The String Movement believes in disarming the power of bullying in order that those that have participated in bullying, and those affected can experience freedom. The power of bullying holds people in a position where they feel trapped, chained and unable to escape. We at The String Movement believe in working with young people at a grass roots level in order to empower them as individuals to see change in their own lives and the lives of the people in their community.

“There are three things in human life that are important the first is to Be Kind, the second is to Be Kind and the third is to Be Kind.”

The String Movement believes that both the ‘bully’ and the person experiencing the effects of ‘bullying’ are on the same playing field and it is our mission to join with them both in seeing the issue resolved. At the crux of it, the person or bullies are not the issue, bullying is. We need to come to a strong understanding of the root cause of bullying before placing judgement on either side of the table. Kindness brings people together in unity and has the power to break the ploys of bullying greater than any other resolution found in the books.

We choose to “disarm” the power of bullying with kindness as bullying in its purest form has a power to it, to tear down, dis-encourage, isolate and devalue. Kindness does the exact opposite of these things because kindness places value on another, encourages friendship and lasting relationships that are built around healthy values and build confidence into others.

Young people have a right to be heard and can bring valuable contribution to key issues in society. At The String Movement as more young people join the movement they add their voice to a cause and are empowered to collaborate with all facets of our communities worldwide. We hope to raise up a generation that will see an end to bullying and the start of a movement of kindness.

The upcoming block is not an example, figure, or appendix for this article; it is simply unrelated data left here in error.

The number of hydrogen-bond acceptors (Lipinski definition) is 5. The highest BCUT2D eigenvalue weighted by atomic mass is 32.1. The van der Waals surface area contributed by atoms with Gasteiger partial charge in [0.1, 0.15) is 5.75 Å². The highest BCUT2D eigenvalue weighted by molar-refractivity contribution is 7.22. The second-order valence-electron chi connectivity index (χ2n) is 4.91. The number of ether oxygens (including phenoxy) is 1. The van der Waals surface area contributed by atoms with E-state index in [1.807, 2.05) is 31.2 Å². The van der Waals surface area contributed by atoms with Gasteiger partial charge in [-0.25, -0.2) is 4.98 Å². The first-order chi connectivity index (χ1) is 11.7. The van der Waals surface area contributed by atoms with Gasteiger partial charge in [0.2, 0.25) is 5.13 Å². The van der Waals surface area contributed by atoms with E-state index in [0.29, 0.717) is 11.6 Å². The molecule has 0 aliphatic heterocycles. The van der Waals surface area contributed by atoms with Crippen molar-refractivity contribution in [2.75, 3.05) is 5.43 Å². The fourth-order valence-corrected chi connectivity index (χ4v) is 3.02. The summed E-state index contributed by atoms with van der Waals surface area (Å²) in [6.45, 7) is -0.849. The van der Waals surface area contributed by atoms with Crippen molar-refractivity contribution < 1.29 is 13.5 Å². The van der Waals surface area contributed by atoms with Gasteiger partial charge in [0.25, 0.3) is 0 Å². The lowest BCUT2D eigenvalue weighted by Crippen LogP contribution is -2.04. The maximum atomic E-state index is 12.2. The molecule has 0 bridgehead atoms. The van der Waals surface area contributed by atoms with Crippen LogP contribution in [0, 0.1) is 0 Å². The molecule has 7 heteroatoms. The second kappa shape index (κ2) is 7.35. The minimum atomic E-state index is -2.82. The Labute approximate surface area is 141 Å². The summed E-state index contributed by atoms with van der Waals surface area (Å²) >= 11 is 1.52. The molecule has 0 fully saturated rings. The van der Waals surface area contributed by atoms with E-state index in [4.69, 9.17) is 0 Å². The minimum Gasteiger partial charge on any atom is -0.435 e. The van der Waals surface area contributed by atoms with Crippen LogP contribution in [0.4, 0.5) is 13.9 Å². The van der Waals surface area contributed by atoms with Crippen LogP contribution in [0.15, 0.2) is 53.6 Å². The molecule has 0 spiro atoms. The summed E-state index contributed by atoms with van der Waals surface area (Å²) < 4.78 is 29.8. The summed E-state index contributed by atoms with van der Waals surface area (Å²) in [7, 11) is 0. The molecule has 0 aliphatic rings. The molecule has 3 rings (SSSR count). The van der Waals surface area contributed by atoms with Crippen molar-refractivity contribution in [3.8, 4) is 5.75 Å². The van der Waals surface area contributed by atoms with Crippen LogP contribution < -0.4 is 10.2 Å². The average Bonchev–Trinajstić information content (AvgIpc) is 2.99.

Visit our website today!

Jason McDonald, Teacher in Charge of Student Representative Council (SRC) and Instrument Program, St John Paul II Catholic College

An anti-bullying movement, such as the String Movement is an important and effective student centered approach to combating bullying in schools across Australia. The “movement” builds resilience, social justice and leadership capacity, as it empowers students to take a stand against bullying in all its forms. The String Movement provides a visual cue to remind bystanders and bullies alike that they are crossing a line, in the unifying approach of tying a string around your wrist.

At St John Paul II Catholic College there are many students who are passionate about leading the fight against bullying and constantly promote joining the String Movement to hopefully one day, eradicate bullying from everyday lives forever. The mentality is that if one less person is bullying at our school, that in turn positively impacts the lives of many students who are faced with the anxiety, stress and shame of constant ridicule inside and outside of school.


Katie Schrack, Christian Education Coordinator, Castle Hill High School

I have been working in public high schools as a Chaplain/Christian Youth Worker for the last three years. Programs such as the String Movement have brought a positive message of respect, value, and ethical behaviour, … greatly influenced a healthier learning environment and atmosphere. While majority of schools have different approaches to build safe schools, I believe the String Movement not only brings motivation but a more achievable and practical approach for students to be involved and practice what is taught. 

There has always been great feedback from students and staff, which will continue to bring unity and forward growth as we develop and care for our young people and their futures.


Ashley Mays, The String Movement National Program Coordinator

As a young person I experienced the loneliness and isolation associated with bullying. From the age of 12 I was bullied and school did not feel safe and this is still a sad reality for many young people. Current statistics state that over 160,000 young people within Australia stay home from school each day due to bullying. I know that my experience would have looked different if I had the opportunity to be a part of a community that empowered and encouraged me with practical tools to make a difference.

1-5 Solent Circuit, Baulkham Hills, NSW 2153

(02) 8853 5391